When she was a child, 22-year-old Ifetayo Harvey’s father was sentenced to prison for cocaine trafficking.
“My dad went to prison when I was 4 years old, and he was released when I was 12,” Harvey says.
Harvey is one of millions of young people who grew up with a parent in prison. A recent study from the National Academy of Sciences examined the growth of incarceration in the United States, and among the topics was the effect on kids and families when a parent goes to prison.
Like many children with incarcerated parents, Harvey has suffered for her father’s crime.
But at first, she didn’t even know her dad had gone to prison.
“I noticed that my dad was gone for a while, but because my parents weren’t married and they didn’t live together, I assumed that he would be back,” Harvey tells NPR’s Arun Rath.
She started receiving letters from her father, and was confused by the long strings of letters and codes. She says it was in sometime in first or second grade that her mother told her that her father was in prison.
“I was really sad about it,” she says.
In his letters, he told her how much he loved and cared about her, but Harvey says it felt like a contradiction with him not being there while she was dealing with a lot of depression and shame. “It was just a really confusing time,” she says.
Jeremy Travis, one of the authors of the National Academy of Sciences report, says despite the rate of incarceration quadrupling over the past four decades, no one has really studied its effects on the family — especially kids — before.
“This is an important social question which is not getting enough attention from the research community — not because there is not enough interest, but because we’ve not been willing to pay for it,” Travis says.
Travis says the numbers of kids with an incarcerated parent is “staggering.” He says in the 1970s there were about 350,000 minors with a parent in prison; now, it’s well over 2 million.
“That simply tracks [with] the fact that we’re putting more people in prison,” he says. “And the consequences of that are pretty profound, we think, although they’re not as well documented as they should be.”
What we do know, he says, is that there are higher rates of homelessness among families when the father is in prison, poor developmental outcomes for the children in those families, and that there’s greater family instability in those families.
Travis says the children in those families often end up in foster care and have difficulties in school forming attachments with their peers. All of those difficulties, he says, present challenges for the communities, social workers, educators and family members who want to support that child through such a difficult time.
The first step, he says, is that we should have fewer people in prison, but it is more complicated than that.
“We will always have people in prison, and we should pay attention to the collateral consequences of incarcerating … parents,” Travis says.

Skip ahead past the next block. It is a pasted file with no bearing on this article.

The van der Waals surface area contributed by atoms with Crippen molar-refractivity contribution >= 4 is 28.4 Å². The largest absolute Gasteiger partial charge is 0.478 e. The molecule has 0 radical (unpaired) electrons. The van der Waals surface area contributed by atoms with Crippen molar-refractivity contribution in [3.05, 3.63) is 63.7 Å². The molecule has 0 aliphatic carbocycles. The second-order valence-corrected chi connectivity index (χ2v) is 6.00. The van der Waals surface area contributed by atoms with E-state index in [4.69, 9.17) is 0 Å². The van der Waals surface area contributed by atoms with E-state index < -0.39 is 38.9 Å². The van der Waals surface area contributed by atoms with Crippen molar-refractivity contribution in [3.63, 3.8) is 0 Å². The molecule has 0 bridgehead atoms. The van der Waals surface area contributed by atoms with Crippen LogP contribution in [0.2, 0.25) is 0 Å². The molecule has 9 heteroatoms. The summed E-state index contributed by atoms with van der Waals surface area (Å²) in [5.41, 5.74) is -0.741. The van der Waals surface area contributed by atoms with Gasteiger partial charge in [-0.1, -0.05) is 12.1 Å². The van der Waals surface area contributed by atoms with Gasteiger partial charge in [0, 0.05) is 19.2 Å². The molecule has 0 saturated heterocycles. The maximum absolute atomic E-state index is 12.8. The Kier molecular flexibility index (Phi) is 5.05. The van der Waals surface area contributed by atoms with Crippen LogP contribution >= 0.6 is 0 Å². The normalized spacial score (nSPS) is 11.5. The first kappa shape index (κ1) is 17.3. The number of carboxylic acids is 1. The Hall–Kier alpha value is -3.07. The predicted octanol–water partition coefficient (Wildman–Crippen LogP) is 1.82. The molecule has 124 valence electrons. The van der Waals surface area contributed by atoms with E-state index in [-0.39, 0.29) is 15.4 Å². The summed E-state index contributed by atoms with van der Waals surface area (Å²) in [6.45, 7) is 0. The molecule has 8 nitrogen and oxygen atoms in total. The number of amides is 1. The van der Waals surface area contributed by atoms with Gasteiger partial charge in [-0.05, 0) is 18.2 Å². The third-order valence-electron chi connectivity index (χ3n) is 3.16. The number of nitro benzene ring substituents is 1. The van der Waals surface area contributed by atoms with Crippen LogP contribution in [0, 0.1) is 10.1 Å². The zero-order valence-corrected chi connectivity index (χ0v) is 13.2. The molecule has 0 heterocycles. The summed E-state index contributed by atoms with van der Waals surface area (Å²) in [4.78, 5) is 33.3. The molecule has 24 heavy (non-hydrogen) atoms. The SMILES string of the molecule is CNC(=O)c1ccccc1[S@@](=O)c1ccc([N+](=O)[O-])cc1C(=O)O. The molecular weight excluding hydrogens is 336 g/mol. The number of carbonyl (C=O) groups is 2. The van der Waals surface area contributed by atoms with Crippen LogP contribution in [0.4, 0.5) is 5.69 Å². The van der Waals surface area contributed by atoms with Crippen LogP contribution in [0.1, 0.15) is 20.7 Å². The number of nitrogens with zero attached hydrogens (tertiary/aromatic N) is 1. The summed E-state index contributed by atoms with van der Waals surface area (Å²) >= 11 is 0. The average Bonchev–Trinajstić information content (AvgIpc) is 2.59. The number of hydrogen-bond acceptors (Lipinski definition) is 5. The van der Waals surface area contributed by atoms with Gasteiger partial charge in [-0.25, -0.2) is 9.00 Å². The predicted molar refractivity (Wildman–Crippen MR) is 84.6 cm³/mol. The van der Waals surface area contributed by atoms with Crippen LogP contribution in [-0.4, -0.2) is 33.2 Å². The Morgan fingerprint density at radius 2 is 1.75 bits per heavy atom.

Finding A Silver Lining
Ifetayo Harvey is one of the lucky ones, in a way. She had the help and support of a larger extended family, and says she had positive role models in her family. This was in sharp contrast to the example her father set.
“Maybe even my dad being incarcerated motivated me to do the best that I could in school, so something like that wouldn’t happen to me or anyone that I knew,” she says.
But in many other ways, Harvey suffered from the problems laid out in the study. She never visited her father, who was in a prison out of state. She never had any phone calls. The absence of her father was a big burden on her mom.
“My mom is a single parent of seven kids, and once my dad went away, this put a really big financial strain on my family,” she says.
Harvey says she often made something up when asked what her dad did for a living, to avoid having to explain he was in prison.
“It’s hard to explain that to people because there’s such a heavy stigma against people who are incarcerated or formerly incarcerated,” she says.
Harvey says that lately she’s been focused on the positive aspects of growing up with a parent in prison. She says it taught her to empathize and understand people from a different angle.
Harvey’s dad was deported back to Jamaica after he was released. She saved up enough money to make a trip there to visit when she was 16 years old. Before that trip, it has been 12 years since she’s last seen him. She says it was a good experience, though a little awkward at times.
“But I was willing to rebuild our relationship, and I think it’s good,” she says. “It’s good for what it is; my dad calls me once or twice a week.”
Harvey just graduated from Smith College and now wants to pursue a master’s degree in social work. Her dad’s experience gave her a passion for social justice, and she’s no longer ashamed to talk about this part of her life.
“I get power from speaking the truth of my story to others,” she says. “I think that once you realize that you’re not alone in your struggle, it’s easier to heal.”